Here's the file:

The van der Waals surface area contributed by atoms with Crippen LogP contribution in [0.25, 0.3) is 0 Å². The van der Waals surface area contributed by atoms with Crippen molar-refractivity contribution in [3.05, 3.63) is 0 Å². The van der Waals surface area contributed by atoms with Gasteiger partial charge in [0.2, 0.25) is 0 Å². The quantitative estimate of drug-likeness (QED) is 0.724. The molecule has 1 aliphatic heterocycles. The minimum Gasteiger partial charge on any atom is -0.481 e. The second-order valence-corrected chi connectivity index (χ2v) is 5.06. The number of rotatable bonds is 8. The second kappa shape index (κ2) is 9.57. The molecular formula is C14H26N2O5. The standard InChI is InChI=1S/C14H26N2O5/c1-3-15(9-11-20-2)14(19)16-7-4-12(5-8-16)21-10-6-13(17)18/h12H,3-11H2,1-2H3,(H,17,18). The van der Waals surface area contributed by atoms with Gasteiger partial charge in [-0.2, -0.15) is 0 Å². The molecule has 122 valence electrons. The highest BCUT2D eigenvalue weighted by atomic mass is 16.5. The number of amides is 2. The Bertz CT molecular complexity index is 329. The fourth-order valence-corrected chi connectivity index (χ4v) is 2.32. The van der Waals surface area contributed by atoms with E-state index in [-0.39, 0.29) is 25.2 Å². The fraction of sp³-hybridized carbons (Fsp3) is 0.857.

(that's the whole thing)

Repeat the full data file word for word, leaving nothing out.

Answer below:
The van der Waals surface area contributed by atoms with Crippen LogP contribution in [0.25, 0.3) is 0 Å². The van der Waals surface area contributed by atoms with Crippen molar-refractivity contribution in [3.05, 3.63) is 0 Å². The van der Waals surface area contributed by atoms with Gasteiger partial charge in [0.2, 0.25) is 0 Å². The quantitative estimate of drug-likeness (QED) is 0.724. The molecule has 1 aliphatic heterocycles. The minimum Gasteiger partial charge on any atom is -0.481 e. The second-order valence-corrected chi connectivity index (χ2v) is 5.06. The number of rotatable bonds is 8. The second kappa shape index (κ2) is 9.57. The molecular formula is C14H26N2O5. The standard InChI is InChI=1S/C14H26N2O5/c1-3-15(9-11-20-2)14(19)16-7-4-12(5-8-16)21-10-6-13(17)18/h12H,3-11H2,1-2H3,(H,17,18). The van der Waals surface area contributed by atoms with Gasteiger partial charge in [-0.2, -0.15) is 0 Å². The molecule has 122 valence electrons. The highest BCUT2D eigenvalue weighted by atomic mass is 16.5. The number of amides is 2. The Bertz CT molecular complexity index is 329. The fourth-order valence-corrected chi connectivity index (χ4v) is 2.32. The van der Waals surface area contributed by atoms with E-state index in [-0.39, 0.29) is 25.2 Å². The fraction of sp³-hybridized carbons (Fsp3) is 0.857.